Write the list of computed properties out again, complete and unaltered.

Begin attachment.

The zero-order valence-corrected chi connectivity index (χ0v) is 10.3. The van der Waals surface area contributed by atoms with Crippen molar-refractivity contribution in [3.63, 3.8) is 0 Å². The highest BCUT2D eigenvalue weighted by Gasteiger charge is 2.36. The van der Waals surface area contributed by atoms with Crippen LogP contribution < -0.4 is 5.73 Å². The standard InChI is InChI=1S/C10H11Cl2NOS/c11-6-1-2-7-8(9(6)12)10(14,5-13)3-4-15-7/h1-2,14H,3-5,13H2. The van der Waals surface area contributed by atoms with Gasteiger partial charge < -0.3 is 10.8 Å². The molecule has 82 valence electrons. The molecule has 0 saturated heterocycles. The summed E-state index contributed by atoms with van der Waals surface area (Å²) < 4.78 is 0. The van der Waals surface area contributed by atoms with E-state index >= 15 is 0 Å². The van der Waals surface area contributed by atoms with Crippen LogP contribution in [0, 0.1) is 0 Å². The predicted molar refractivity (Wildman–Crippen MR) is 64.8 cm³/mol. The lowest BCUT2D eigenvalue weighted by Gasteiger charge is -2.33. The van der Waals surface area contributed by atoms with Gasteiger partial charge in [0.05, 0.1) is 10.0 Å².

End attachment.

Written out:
The zero-order valence-corrected chi connectivity index (χ0v) is 10.3. The van der Waals surface area contributed by atoms with Crippen molar-refractivity contribution in [3.63, 3.8) is 0 Å². The highest BCUT2D eigenvalue weighted by Gasteiger charge is 2.36. The van der Waals surface area contributed by atoms with Crippen LogP contribution < -0.4 is 5.73 Å². The standard InChI is InChI=1S/C10H11Cl2NOS/c11-6-1-2-7-8(9(6)12)10(14,5-13)3-4-15-7/h1-2,14H,3-5,13H2. The van der Waals surface area contributed by atoms with Gasteiger partial charge < -0.3 is 10.8 Å². The molecule has 82 valence electrons. The molecule has 0 saturated heterocycles. The summed E-state index contributed by atoms with van der Waals surface area (Å²) < 4.78 is 0. The van der Waals surface area contributed by atoms with E-state index >= 15 is 0 Å². The van der Waals surface area contributed by atoms with Crippen LogP contribution in [0, 0.1) is 0 Å². The predicted molar refractivity (Wildman–Crippen MR) is 64.8 cm³/mol. The lowest BCUT2D eigenvalue weighted by Gasteiger charge is -2.33. The van der Waals surface area contributed by atoms with Gasteiger partial charge in [0.05, 0.1) is 10.0 Å².